By Matt Hongoltz-Hetling
Brenda Kielty has a legislative mandate, a chock-full appointment calendar and good intentions as Maine’s first Public Access Ombudsman. Her actions over the next several months are likely to have far-reaching consequences for public access in Maine in the years and decades to come.
Kielty, formerly the special assistant to the attorney general, said she is fully committed to the lofty ideals that went into creating the position.
“Public access is just absolutely fundamental,” she said. “Our law is based on it. The government is doing the people’s business and the people need to know their business.”
Much of Kielty’s first two months has been spent meeting groups and individuals for the first time, either to establish a baseline relationship or in response to a specific issue.
“There have been inquiries and calls and contacts from every interest group,” she said. “I’ve heard from the public. I’ve heard from the press. I’ve heard from agencies and officials from every level of government. I’ve heard from the school boards.”
However, the routines of the office have yet to be set. How much of Kielty’s time will be spent reacting to specific issues, and how much will go into proactive education efforts? What are the most common problems people experience in accessing public documents? At what stage in the FOAA process should she be consulted, if at all?
The position was created by the state legislature in 2006 but remained unfunded until this year. When it was announced in September that the position would be filled from within the attorney general’s office, some of the enthusiasm of the press was tempered with caution.
In an editorial for Current Publishing, Ben Bragdon wrote that the way Kielty handles the position “bears watching,” noting that a strong, independent character will be needed to remain unswayed by politics.
Judy Meyer, a managing editor of the Sun Journal in Lewiston and vice president of the Maine Freedom of Information Coalition, which was instrumental in lobbying for the position, said that Kielty has what it takes.
“She’s got the right personality and she’s not ‘on a side’ of this issue,” Meyer said. “She’s on the side of public access.”
On many questions, Kielty said that she will be able to offer a more informed answer a few months down the road. She is tasked with making regular reports to the state about public access issues and data; the first report is scheduled for March 2013.
“It’s still so early,” she said. “I don’t want to draw too many conclusions at this point.” One issue that is on her radar at this early stage is the role that time and money play in public access.
“It’s one thing to say you can have a record, and another to say you can have it in a month at a cost of X number of dollars,” she said.
Kielty eventually hopes to reduce inconsistencies in how public access laws are interpreted and applied from different agencies and public entities.
“One of the longer term goals in terms of FOAA is to really try to create a unified and consistent message across state government and Maine about open government and about the value of that,” Kielty said.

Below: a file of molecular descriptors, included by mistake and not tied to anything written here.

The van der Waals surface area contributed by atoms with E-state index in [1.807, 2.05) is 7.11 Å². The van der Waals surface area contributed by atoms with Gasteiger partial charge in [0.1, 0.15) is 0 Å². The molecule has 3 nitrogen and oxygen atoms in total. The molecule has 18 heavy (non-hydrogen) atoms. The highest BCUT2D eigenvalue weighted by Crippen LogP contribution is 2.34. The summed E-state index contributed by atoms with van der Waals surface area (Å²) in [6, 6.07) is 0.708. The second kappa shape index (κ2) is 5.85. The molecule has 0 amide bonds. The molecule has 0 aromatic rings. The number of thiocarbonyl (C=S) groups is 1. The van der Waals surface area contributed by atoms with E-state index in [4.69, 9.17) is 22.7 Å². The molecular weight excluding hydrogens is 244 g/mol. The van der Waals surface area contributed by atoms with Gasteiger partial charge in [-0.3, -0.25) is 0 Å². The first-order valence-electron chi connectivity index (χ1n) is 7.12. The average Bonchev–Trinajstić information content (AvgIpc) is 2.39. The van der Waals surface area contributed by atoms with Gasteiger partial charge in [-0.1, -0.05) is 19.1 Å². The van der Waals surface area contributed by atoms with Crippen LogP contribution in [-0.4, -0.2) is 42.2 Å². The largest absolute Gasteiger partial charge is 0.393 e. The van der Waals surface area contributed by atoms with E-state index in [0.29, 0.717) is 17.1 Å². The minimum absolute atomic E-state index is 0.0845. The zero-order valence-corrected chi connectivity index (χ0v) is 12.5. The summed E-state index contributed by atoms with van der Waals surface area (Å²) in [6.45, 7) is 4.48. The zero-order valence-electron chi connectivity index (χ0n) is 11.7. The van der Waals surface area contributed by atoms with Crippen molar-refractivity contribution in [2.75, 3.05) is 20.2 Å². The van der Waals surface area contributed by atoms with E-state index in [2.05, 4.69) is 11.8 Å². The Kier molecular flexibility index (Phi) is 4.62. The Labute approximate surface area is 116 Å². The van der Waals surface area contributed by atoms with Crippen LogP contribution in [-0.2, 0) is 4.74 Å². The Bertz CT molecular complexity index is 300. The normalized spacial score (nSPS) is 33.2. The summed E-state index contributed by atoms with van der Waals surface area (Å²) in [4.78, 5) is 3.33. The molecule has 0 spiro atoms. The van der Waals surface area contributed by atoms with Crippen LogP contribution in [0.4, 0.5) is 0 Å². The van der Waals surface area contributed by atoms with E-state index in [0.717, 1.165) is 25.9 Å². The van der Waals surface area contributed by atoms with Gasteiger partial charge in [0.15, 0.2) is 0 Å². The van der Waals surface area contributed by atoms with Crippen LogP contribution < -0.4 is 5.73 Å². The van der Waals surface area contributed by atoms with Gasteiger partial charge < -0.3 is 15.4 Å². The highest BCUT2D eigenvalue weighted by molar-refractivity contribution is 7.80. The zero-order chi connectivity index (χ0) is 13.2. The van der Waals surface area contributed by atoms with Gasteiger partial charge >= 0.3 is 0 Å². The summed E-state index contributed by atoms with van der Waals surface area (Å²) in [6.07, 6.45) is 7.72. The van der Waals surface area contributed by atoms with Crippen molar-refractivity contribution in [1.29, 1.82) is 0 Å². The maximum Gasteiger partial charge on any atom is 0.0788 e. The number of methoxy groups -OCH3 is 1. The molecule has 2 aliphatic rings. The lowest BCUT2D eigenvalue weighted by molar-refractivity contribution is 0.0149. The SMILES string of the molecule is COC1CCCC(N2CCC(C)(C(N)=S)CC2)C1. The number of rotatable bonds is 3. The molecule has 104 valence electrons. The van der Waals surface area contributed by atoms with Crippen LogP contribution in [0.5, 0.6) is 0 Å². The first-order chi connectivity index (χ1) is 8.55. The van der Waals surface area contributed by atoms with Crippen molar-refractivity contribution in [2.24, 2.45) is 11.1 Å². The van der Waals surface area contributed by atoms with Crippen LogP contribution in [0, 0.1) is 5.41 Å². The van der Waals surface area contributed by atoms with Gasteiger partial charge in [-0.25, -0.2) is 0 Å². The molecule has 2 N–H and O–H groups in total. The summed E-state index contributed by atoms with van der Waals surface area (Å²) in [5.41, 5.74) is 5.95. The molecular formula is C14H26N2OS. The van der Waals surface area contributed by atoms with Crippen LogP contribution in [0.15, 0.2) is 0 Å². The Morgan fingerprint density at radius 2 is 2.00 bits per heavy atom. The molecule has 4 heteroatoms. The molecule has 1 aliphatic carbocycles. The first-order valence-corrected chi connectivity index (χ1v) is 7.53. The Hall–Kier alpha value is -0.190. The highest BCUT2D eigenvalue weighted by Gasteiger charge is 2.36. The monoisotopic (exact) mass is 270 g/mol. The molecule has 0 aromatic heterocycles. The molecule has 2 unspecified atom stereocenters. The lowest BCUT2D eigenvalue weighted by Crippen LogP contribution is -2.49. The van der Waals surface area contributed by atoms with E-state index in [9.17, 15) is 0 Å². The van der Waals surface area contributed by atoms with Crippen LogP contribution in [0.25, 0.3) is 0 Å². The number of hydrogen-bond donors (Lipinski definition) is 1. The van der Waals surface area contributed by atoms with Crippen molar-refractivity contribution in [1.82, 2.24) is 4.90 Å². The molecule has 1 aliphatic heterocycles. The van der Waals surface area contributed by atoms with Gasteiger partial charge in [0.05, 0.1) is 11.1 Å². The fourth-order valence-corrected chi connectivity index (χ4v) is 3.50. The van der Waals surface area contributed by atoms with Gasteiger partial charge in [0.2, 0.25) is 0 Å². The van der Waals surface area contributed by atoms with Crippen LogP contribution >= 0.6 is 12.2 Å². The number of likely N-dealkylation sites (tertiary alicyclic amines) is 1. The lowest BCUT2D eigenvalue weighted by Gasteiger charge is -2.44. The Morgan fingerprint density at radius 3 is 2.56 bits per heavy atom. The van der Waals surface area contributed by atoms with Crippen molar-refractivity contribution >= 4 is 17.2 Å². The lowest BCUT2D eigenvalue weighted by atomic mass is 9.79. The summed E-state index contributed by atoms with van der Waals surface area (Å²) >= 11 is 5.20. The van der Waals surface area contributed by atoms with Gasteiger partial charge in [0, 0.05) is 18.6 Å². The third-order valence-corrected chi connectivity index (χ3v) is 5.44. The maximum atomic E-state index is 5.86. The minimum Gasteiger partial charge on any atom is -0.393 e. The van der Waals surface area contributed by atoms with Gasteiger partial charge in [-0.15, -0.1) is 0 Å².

Meyer predicts that having an ombudsman will help to resolve many public access issues before both sides become entrenched in a legal showdown.
“This position eliminates the lawyers. Not all of them, mind you, but it puts the people and government officials in touch with one another in a way that invites each side to work out their differences,” Meyer said.
Meyer said that Kielty’s position will also help to reduce legal expenses for municipalities that would otherwise have to tap their lawyers for legal opinions on access issues. “The system we had pre-ombudsman was simply inefficient,” Meyer said.
Meyer said her staff is likely to actively work with Kielty only sporadically.
“I would first encourage our staff to use in-house resources before we approach her on anything,” Meyer said. “She’s only one person filling an enormous job, and I think, for the most part, Maine’s press fends for itself quite well on FOAA.”
Meyer said she was motivated to help create the position after seeing members of the public struggle to get information and that she sees Kielty’s primary role as helping those individuals.
Kielty said that she has been involved with the press on both specific and general public access issues.
“One way that folks in the media have gone about involving me is just by copying me into a FOAA request that maybe wasn’t responded to in a way that they were completely satisfied with or just giving me a heads up that they were going to be looking for something and maybe anticipated some problems,” she said.
So far, she said, the problems that she has heard about from the media involve time and respect.
“I’ve heard about the issue of time, how critical that is for people in the media,” she said. “What seems like a slight delay in another venue takes on a whole new meaning in journalism,” she said. “That’s a very important factor.”
She said reporters have also said that they are not well treated when asking for public information.
“People on both sides want to feel that they’re respected for the job that they’re doing and that ultimately, the interests do meet and it’s good to hear that sometimes it’s just a matter of making sure that you’re polite and respectful.”
The issue of respect, she said, she was happy to hear about because “that’s something we can take care of. We can do that in Maine.”
Matt Hongoltz-Hetling is a staff reporter for the Morning Sentinel in Waterville, Maine.